The learning environment which enables a heath care professional to maximise their potential includes facilitators that are resilient enough to take the overwhelming pressure of being a student of health care. Facilitated learning is when students take ownership of their entire learning process. The role of the teacher then changes because now they are not transferring knowledge anymore, they are facilitating it. The facilitator of learning chosen for this project is the model of collaborative evaluation. Intentional teaching, grounded approaches and actual in depth understanding on the part of the educator can be extremely crucial steps in determining the quality deliverance of training. Student in the health care environment have to take academic classes as well do practical learning in order to understand the complete in detail extent of their academic studies. This assessment will look at various such facilitators that ensure the complete training of health care professionals in these environments. The significanceof these clinical learning experiencesis unparalleled. The workplace environment chosen is the health care training environment. A comprehensive look at the facilitators at work in this place can be great study that provides scope for great understanding.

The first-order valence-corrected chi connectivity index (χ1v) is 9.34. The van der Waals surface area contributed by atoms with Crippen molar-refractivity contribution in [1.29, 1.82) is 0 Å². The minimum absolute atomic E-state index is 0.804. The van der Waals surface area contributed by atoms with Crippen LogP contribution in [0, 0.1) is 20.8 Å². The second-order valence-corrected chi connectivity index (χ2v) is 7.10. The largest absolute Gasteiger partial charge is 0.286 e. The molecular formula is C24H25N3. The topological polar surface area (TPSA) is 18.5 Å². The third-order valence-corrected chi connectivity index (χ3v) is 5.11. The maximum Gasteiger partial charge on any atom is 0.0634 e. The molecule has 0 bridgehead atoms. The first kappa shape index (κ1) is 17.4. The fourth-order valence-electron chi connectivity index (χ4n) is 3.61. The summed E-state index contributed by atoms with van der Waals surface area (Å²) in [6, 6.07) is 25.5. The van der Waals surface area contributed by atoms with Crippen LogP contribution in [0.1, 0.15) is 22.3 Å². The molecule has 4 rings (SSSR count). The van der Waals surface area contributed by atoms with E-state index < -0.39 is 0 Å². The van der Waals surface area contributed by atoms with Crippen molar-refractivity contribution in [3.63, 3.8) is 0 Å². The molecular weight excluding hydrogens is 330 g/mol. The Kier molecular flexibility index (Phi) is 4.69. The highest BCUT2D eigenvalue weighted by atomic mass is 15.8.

The preferred model of learning or facilitation in this study is collaborative evaluation.
The practical application of the theory being learnt in the class room is much more important when it comes to healthcare professionals. Collaborative evaluation is when the teachers and staff are able to create a culture of learning where every student is able to understand better through their peers. The role of practitioners, senior doctors and educators gives the trainees and accurate idea of the operations. Active participation of all the student and staff during any system changes opens doors for analysis, evaluation and feedback that enable the trainer to not just get assistance during his practice but to lead the new set of professionals by example of the practical application (Manchester et al,2014).